However, this isn’t a gossipy, tell-all memoir. Everyone is treated even-handedly with warmth and genuine tenderness. (The passages of Craig Claiborne’s descent into bitterness and alcoholism is handled with utmost respect for all that Claiborne had done for the young Pépin when his career in New York was just beginning.)
And there is only one soupçon of envy directed toward Julia Child that comes midway through the book when he writes upon reading a manuscript of her now famous Mastering the Art of French Cooking, “I was a little jealous. This was the type of book I should have written.”
Still, Pépin went on to have a warm collaboration with Julia Child that led to several TV appearances with her—including, as it turns out, the famous incident where Julia Child nearly severed her finger just before live TV that went on to become the hilarious sketch on SNL with Dan Akroyd playing the wounded Julia who calls out as she collapses, “Save the liver!”
There are many wonderful anecdotes woven into the pages of The Apprentice, but the common thread is Jacques Pépin’s sunny optimism and generosity toward all those who have helped him along the way.
In addition to all the supporting characters that make Jacques Pépin’s life story so interesting, there is also an underlying narrative about food trends. For every generation and at any given moment in time we tend to think that we are forging new ground when in fact, again and again, what is old is new again.
Take this bit of trivia for instance: there was a period of about ten years in the ’60s and early ’70s when Jacques Pépin actually worked (along with Pierre Franey) for Howard Johnson of the eponymous restaurant chain. Back then (believe it or not) Johnson hired these two Frenchmen to design menus and take part in designing “the technology that could produce food of a consistent quality that in turn could be prepared by relatively unskilled cooks toiling in outposts of the chain far from the commissary kitchens in which the dishes were originally made.” (Did you know that HoJos was ground zero for the restaurant chain concept?)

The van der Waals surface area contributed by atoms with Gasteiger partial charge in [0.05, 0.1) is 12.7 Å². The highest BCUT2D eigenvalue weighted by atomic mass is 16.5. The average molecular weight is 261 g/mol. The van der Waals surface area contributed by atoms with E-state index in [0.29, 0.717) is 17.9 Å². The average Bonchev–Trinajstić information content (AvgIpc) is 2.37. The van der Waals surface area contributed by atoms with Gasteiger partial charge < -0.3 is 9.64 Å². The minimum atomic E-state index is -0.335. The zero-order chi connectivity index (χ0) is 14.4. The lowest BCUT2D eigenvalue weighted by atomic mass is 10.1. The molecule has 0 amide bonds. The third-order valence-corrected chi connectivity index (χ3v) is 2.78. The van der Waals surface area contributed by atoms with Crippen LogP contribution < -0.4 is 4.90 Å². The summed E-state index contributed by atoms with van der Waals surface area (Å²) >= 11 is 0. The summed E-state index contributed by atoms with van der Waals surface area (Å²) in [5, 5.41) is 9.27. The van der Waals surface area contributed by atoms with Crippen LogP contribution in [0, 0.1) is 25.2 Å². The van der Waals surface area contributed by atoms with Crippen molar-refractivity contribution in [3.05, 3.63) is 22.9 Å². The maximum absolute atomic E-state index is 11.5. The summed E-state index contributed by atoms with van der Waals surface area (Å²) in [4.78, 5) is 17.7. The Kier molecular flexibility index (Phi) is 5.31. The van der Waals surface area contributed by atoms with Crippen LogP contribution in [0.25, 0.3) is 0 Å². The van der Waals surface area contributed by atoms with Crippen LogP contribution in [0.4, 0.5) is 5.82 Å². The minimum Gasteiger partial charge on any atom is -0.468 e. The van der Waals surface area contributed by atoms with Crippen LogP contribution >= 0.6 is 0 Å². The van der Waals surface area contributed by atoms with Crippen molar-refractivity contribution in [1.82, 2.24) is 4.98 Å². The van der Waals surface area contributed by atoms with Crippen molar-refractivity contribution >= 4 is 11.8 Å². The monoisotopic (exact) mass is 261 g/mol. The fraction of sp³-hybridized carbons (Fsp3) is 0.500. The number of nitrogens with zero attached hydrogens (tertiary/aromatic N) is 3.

Moreover, the mandate was to serve top quality food. During Franey and Pépin’s tenure at Howard Johnson’s they reworked the restaurant’s popular clam chowder. “Out went the chowder’s dehydrated onion flakes, and in went fresh onions. Real potatoes replaced frozen ones. We put in garlic instead of garlic powder, butter rather than margarine. The texture became lighter and livelier with the addition of real stock. Fried chicken underwent a similar metamorphosis.” We are talking about the 1960s, people!
Of course this trend toward quality didn’t last once Howard Johnson’s was passed on to the next generation—the reason Pépin ultimately left—but the pendulum has swung back yet again. Doesn’t this sound a lot like the changes that are now being made to enhance the quality of, say, McDonalds?
Then there’s the subject of foraging. Long before René Redzepi made foraging cool at his über high-end restaurant, Noma, in Copenhagen, Jacques Pépin and his coterie of French friends were foraging for food and cooking it up at their weekend retreats in Hunter, New York (just like generations of European cooks before them).
Which brings us back to the notion of taking a backward glance in order to move forward. Forget about frantically looking for the next best thing. It has probably already been done. Instead, stay rooted in what you know, keep it simple, and cultivate your inner apprentice.
“My cooking today is certainly not purely French,” he writes, “or purely anything. It is modern American cuisine with strong French influences. I like straightforward food that is well seasoned and elegantly presented, without fuss or deception.”
While certainly not the best-written chef’s memoir you will ever come across, The Apprentice is a thoroughly entertaining way to find kitchen inspiration in the New Year. Accompany it with a few episodes of Jacques Pépin’s valedictory PBS series Heart and Soul in the Kitchen (which can be watched online) and you will conclude that while he may have been born in France, Jacques Pépin is truly an American treasure.